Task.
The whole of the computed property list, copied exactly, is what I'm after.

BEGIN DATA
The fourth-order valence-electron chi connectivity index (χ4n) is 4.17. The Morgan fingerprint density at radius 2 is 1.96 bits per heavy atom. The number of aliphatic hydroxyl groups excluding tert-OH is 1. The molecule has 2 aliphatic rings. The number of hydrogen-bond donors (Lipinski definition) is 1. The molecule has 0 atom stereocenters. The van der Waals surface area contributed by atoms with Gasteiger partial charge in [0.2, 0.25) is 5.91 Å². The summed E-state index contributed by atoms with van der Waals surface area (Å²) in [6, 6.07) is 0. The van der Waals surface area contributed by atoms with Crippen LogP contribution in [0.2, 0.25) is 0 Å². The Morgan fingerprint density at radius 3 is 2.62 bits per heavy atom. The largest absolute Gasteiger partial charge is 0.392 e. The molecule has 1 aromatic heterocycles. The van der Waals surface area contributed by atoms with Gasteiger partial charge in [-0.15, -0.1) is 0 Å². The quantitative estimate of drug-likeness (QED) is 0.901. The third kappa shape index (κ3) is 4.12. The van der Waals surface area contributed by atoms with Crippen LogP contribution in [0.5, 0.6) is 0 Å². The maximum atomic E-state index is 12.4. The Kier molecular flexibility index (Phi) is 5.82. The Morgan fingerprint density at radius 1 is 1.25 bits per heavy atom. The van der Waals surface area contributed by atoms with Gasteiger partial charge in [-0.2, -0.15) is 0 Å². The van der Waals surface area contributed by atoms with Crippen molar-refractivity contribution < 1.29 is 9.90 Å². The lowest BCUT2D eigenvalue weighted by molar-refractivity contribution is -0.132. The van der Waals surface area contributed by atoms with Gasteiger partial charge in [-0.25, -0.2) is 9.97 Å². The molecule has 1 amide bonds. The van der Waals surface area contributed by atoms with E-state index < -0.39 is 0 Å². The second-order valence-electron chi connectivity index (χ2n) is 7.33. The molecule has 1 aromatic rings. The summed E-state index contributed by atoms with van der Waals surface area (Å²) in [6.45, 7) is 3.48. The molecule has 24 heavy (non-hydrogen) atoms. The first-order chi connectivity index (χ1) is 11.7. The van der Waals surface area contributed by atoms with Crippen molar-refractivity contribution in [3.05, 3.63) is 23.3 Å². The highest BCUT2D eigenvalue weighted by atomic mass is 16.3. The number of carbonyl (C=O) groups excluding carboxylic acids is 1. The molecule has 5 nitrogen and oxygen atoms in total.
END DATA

The fourth-order valence-electron chi connectivity index (χ4n) is 4.17. The Morgan fingerprint density at radius 2 is 1.96 bits per heavy atom. The number of aliphatic hydroxyl groups excluding tert-OH is 1. The molecule has 2 aliphatic rings. The number of hydrogen-bond donors (Lipinski definition) is 1. The molecule has 0 atom stereocenters. The van der Waals surface area contributed by atoms with Gasteiger partial charge in [0.2, 0.25) is 5.91 Å². The summed E-state index contributed by atoms with van der Waals surface area (Å²) in [6, 6.07) is 0. The van der Waals surface area contributed by atoms with Crippen LogP contribution in [0.2, 0.25) is 0 Å². The Morgan fingerprint density at radius 3 is 2.62 bits per heavy atom. The largest absolute Gasteiger partial charge is 0.392 e. The molecule has 1 aromatic heterocycles. The van der Waals surface area contributed by atoms with Gasteiger partial charge in [-0.15, -0.1) is 0 Å². The quantitative estimate of drug-likeness (QED) is 0.901. The third kappa shape index (κ3) is 4.12. The van der Waals surface area contributed by atoms with Crippen LogP contribution in [0.5, 0.6) is 0 Å². The maximum atomic E-state index is 12.4. The Kier molecular flexibility index (Phi) is 5.82. The Morgan fingerprint density at radius 1 is 1.25 bits per heavy atom. The van der Waals surface area contributed by atoms with Gasteiger partial charge in [-0.2, -0.15) is 0 Å². The van der Waals surface area contributed by atoms with Crippen molar-refractivity contribution < 1.29 is 9.90 Å². The lowest BCUT2D eigenvalue weighted by molar-refractivity contribution is -0.132. The van der Waals surface area contributed by atoms with Gasteiger partial charge in [-0.25, -0.2) is 9.97 Å². The molecule has 1 amide bonds. The van der Waals surface area contributed by atoms with E-state index < -0.39 is 0 Å². The second-order valence-electron chi connectivity index (χ2n) is 7.33. The molecule has 1 aromatic rings. The summed E-state index contributed by atoms with van der Waals surface area (Å²) in [6.45, 7) is 3.48. The molecule has 24 heavy (non-hydrogen) atoms. The first-order chi connectivity index (χ1) is 11.7. The van der Waals surface area contributed by atoms with Crippen molar-refractivity contribution in [3.05, 3.63) is 23.3 Å². The highest BCUT2D eigenvalue weighted by atomic mass is 16.3. The number of carbonyl (C=O) groups excluding carboxylic acids is 1. The molecule has 5 nitrogen and oxygen atoms in total.